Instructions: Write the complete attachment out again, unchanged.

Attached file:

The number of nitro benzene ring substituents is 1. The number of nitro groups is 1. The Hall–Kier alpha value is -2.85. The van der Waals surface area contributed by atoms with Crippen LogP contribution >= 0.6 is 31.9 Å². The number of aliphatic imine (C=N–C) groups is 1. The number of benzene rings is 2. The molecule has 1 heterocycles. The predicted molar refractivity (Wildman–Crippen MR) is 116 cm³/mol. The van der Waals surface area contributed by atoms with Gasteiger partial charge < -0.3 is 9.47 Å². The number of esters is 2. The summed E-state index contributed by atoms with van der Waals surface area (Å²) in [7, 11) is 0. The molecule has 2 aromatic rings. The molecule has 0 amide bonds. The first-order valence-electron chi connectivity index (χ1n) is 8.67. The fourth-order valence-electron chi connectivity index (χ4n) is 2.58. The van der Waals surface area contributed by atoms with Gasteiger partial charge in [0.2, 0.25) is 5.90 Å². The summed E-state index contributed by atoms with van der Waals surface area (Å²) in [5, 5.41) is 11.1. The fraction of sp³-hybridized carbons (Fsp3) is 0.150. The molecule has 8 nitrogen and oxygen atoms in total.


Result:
The number of nitro benzene ring substituents is 1. The number of nitro groups is 1. The Hall–Kier alpha value is -2.85. The van der Waals surface area contributed by atoms with Crippen LogP contribution >= 0.6 is 31.9 Å². The number of aliphatic imine (C=N–C) groups is 1. The number of benzene rings is 2. The molecule has 1 heterocycles. The predicted molar refractivity (Wildman–Crippen MR) is 116 cm³/mol. The van der Waals surface area contributed by atoms with Gasteiger partial charge < -0.3 is 9.47 Å². The number of esters is 2. The summed E-state index contributed by atoms with van der Waals surface area (Å²) in [7, 11) is 0. The molecule has 2 aromatic rings. The molecule has 0 amide bonds. The first-order valence-electron chi connectivity index (χ1n) is 8.67. The fourth-order valence-electron chi connectivity index (χ4n) is 2.58. The van der Waals surface area contributed by atoms with Gasteiger partial charge in [0.2, 0.25) is 5.90 Å². The summed E-state index contributed by atoms with van der Waals surface area (Å²) in [5, 5.41) is 11.1. The fraction of sp³-hybridized carbons (Fsp3) is 0.150. The molecule has 8 nitrogen and oxygen atoms in total.